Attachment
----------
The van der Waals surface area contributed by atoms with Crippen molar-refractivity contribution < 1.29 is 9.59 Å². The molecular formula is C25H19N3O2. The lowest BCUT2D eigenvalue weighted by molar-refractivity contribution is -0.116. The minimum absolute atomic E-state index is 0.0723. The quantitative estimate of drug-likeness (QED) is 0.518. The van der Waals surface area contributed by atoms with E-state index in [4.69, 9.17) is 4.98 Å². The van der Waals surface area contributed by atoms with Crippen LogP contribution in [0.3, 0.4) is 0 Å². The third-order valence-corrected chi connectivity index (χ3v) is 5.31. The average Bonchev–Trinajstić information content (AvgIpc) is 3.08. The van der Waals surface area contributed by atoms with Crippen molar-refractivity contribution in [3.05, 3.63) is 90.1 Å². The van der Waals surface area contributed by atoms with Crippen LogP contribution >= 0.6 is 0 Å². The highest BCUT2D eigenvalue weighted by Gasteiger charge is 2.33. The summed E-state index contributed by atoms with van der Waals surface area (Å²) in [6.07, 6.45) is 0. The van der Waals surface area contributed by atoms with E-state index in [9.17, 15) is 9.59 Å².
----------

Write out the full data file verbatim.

The van der Waals surface area contributed by atoms with Crippen molar-refractivity contribution < 1.29 is 9.59 Å². The molecular formula is C25H19N3O2. The lowest BCUT2D eigenvalue weighted by molar-refractivity contribution is -0.116. The minimum absolute atomic E-state index is 0.0723. The quantitative estimate of drug-likeness (QED) is 0.518. The van der Waals surface area contributed by atoms with E-state index in [4.69, 9.17) is 4.98 Å². The van der Waals surface area contributed by atoms with Crippen LogP contribution in [0.3, 0.4) is 0 Å². The third-order valence-corrected chi connectivity index (χ3v) is 5.31. The average Bonchev–Trinajstić information content (AvgIpc) is 3.08. The van der Waals surface area contributed by atoms with Crippen molar-refractivity contribution in [3.05, 3.63) is 90.1 Å². The van der Waals surface area contributed by atoms with Crippen LogP contribution >= 0.6 is 0 Å². The highest BCUT2D eigenvalue weighted by Gasteiger charge is 2.33. The summed E-state index contributed by atoms with van der Waals surface area (Å²) in [6.07, 6.45) is 0. The van der Waals surface area contributed by atoms with E-state index in [9.17, 15) is 9.59 Å².